Herbs and spices go into the marinade for carne fumada, meat cured by butchers Rolando and Francesco Bonelli, father and son, in nearby Siror. They produce a beef roast enhanced with fruit and herbs they grow and then cold-smoke with beech wood. Our next visit took us to 1,493 meters above sea level to the Malga Lozen dairy. Here the Orsega and Iagher families run a tavern where cook Gianni Iagher welcomed us with a steaming plate of polenta, Tosèla cheese cooked in butter, sausages, and a mixture of porcini, chanterelle, and chiodini mushrooms. The sausages are homemade and smoked with pine and juniper wood. The meal ended with a tasting of the house grappas, a delicate one with milk, and a more assertive one flavored with pine cones from a high altitude tree, cirmolo or Swiss pine.
We left Malga Lozen for a walk in nearby Val Noana, fragrant with balsamic aromas, in the silence of a gigantic pine trees: 50 meters tall, a meter in diameter. The only sounds were birdsong and flowing water from a fountain in the woods – mountain water, a precious resource. “Our water produces all the electricity we need,” explained Paola Toffol, president of the tourism association of San Martino di Castrozza, Primiero and Passo Rolle. “We are trying to completely abandon the use of coal thanks to two facilities, one in San Martino that has been functioning for ten years, and a more recent one in the valley of Primiero.”After a polenta lunch, a walk in the woods followed by a house-made pastry at Lucian, it was time to go shopping. In Mezzano that means woodwork from Zeni, with traditional objects made by Renzo and works of art by his son Gianluigi. We also saw hand-weaving at Arteler, a store and workshop owned by the Trotter family. We found elegant shawls, clothing and articles for the house. Before you leave for the city, take a deep breath and fill your lungs. A gift from Trentino.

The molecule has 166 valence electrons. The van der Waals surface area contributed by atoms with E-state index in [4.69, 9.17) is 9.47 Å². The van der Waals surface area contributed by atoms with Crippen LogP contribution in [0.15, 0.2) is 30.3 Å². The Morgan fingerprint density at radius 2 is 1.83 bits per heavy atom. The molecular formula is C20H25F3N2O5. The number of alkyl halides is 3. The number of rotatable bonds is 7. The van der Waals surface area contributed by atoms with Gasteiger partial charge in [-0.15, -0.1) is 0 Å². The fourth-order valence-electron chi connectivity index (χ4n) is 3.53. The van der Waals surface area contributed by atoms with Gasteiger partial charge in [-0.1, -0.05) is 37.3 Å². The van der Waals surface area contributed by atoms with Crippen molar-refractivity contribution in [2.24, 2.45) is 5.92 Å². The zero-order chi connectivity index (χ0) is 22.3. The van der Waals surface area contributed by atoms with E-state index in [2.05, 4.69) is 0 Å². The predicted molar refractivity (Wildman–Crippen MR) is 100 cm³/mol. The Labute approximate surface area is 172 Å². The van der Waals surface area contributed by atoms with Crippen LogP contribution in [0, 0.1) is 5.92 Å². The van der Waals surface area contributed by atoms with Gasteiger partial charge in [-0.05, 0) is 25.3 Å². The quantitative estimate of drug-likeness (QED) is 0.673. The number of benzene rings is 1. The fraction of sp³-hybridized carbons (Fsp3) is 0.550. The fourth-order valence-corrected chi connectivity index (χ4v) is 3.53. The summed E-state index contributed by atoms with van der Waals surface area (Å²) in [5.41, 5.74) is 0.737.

by Massimiliano Rella
Where to eat
Malga Lozen| loc. Lozen |Valle del Vanoi (TN) | tel. 347 516 7624
Dalaip dei Pape| loc. Dalaibi | Primiero S. Martino di Castrozza (TN) | tel. 0439 1990 110 | www.agriturdalaip.it
Da Anita | via Cavallazza 24 | S. Martino di Castrozza (TN) | tel. 0439 768 893 | www.ristorante-da-anita.com|
Malga Venegia | loc. Val Venegia | Passo di Rolle (TN)| tel. 348 062 7886|
Castel Pietra La Pajara | via Venezia, 28 | Transacqua di Primiero (TN) | tel. 0439 763 171 | www.ristorantecastelpietra.it|
Where to stay
Capanna Cervino| loc. Prati di Castellazzo | Passo di Rolle (TN) | tel 0439 769 095 | www.capannacervino.it|
Hotel Garnì Paradisi | via del Pian 25/a | Mezzano di Primiero (TN) | tel. 0439 725 389 – 348 988 6528 | www.hgparadisi.it
Rifugio Caltena| loc. Caltena | fraz. Transacqua | Primiero S. Martino di Castrozza (TN) | tel. 0439 62879 | www.rifugiocaltena.it
Where to buy
Malga Rolle | fraz. Siror | Passo Rolle | Primiero S. Martino di Castrozza (TN) | tel. 0439 768 659 | www.caseificioprimiero.com|
Artelér | Via Semedela 12/a | Mezzano di Primiero (TN) | tel. 347 777 8611 | www.arteler.it|
Pasticceria Lucian | via Roma, 169| Mezzano di Primiero (TN) | tel. 334 393 8918 |
Zeni Scultori | via Roma, 156 | Mezzano di Primiero (TN) | tel. 0439 67674 – 340 215 9394 | www.zeniscultori.com|